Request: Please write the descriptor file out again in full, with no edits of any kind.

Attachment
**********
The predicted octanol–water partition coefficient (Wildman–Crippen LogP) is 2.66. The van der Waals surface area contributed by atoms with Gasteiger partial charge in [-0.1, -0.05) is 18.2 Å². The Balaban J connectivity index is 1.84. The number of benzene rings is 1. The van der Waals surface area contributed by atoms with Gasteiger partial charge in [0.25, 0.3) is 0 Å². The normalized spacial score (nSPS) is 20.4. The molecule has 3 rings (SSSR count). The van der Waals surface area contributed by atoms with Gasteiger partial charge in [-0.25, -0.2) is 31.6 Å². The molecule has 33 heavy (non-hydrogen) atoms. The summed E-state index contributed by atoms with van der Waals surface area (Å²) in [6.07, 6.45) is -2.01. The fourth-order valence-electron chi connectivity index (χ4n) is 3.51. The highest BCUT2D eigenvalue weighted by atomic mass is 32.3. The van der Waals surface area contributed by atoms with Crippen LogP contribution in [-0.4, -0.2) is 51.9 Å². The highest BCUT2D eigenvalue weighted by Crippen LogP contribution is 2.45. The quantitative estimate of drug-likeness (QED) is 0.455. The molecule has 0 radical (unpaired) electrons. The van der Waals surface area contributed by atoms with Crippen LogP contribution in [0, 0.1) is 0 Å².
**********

The predicted octanol–water partition coefficient (Wildman–Crippen LogP) is 2.66. The van der Waals surface area contributed by atoms with Gasteiger partial charge in [-0.1, -0.05) is 18.2 Å². The Balaban J connectivity index is 1.84. The number of benzene rings is 1. The van der Waals surface area contributed by atoms with Gasteiger partial charge in [0.25, 0.3) is 0 Å². The normalized spacial score (nSPS) is 20.4. The molecule has 3 rings (SSSR count). The van der Waals surface area contributed by atoms with Gasteiger partial charge in [-0.25, -0.2) is 31.6 Å². The molecule has 33 heavy (non-hydrogen) atoms. The summed E-state index contributed by atoms with van der Waals surface area (Å²) in [6.07, 6.45) is -2.01. The fourth-order valence-electron chi connectivity index (χ4n) is 3.51. The highest BCUT2D eigenvalue weighted by atomic mass is 32.3. The van der Waals surface area contributed by atoms with Crippen LogP contribution in [-0.4, -0.2) is 51.9 Å². The highest BCUT2D eigenvalue weighted by Crippen LogP contribution is 2.45. The quantitative estimate of drug-likeness (QED) is 0.455. The molecule has 0 radical (unpaired) electrons. The van der Waals surface area contributed by atoms with Crippen LogP contribution in [0, 0.1) is 0 Å².